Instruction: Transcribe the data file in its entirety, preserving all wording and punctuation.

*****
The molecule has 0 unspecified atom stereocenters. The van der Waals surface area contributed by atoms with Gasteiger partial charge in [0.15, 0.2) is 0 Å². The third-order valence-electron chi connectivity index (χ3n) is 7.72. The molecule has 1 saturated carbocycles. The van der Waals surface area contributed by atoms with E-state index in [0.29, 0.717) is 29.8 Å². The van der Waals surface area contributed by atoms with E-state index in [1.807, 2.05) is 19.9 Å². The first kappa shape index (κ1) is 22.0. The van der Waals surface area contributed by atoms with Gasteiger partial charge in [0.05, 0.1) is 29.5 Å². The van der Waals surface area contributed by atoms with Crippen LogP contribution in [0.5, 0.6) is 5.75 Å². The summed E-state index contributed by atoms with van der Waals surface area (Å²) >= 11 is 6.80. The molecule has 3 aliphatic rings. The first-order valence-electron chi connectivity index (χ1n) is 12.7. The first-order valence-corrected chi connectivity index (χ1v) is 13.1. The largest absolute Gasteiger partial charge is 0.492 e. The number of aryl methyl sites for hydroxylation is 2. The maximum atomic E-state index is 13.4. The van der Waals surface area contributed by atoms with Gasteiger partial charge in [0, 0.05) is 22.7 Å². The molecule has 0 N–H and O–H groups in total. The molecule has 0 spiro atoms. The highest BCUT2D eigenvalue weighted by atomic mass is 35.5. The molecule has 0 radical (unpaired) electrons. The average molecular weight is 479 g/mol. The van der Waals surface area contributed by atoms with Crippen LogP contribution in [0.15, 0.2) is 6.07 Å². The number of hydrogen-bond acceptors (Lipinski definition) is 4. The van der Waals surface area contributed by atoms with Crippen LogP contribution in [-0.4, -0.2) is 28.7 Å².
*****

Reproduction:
The molecule has 0 unspecified atom stereocenters. The van der Waals surface area contributed by atoms with Gasteiger partial charge in [0.15, 0.2) is 0 Å². The third-order valence-electron chi connectivity index (χ3n) is 7.72. The molecule has 1 saturated carbocycles. The van der Waals surface area contributed by atoms with E-state index in [0.29, 0.717) is 29.8 Å². The van der Waals surface area contributed by atoms with E-state index in [1.807, 2.05) is 19.9 Å². The first kappa shape index (κ1) is 22.0. The van der Waals surface area contributed by atoms with Gasteiger partial charge in [0.05, 0.1) is 29.5 Å². The van der Waals surface area contributed by atoms with Crippen LogP contribution in [0.5, 0.6) is 5.75 Å². The summed E-state index contributed by atoms with van der Waals surface area (Å²) >= 11 is 6.80. The molecule has 3 aliphatic rings. The first-order valence-electron chi connectivity index (χ1n) is 12.7. The first-order valence-corrected chi connectivity index (χ1v) is 13.1. The largest absolute Gasteiger partial charge is 0.492 e. The number of aryl methyl sites for hydroxylation is 2. The maximum atomic E-state index is 13.4. The van der Waals surface area contributed by atoms with Gasteiger partial charge in [0, 0.05) is 22.7 Å². The molecule has 0 N–H and O–H groups in total. The molecule has 0 spiro atoms. The highest BCUT2D eigenvalue weighted by atomic mass is 35.5. The molecule has 0 radical (unpaired) electrons. The average molecular weight is 479 g/mol. The van der Waals surface area contributed by atoms with Crippen LogP contribution in [0.15, 0.2) is 6.07 Å². The number of hydrogen-bond acceptors (Lipinski definition) is 4. The van der Waals surface area contributed by atoms with Crippen LogP contribution in [-0.4, -0.2) is 28.7 Å².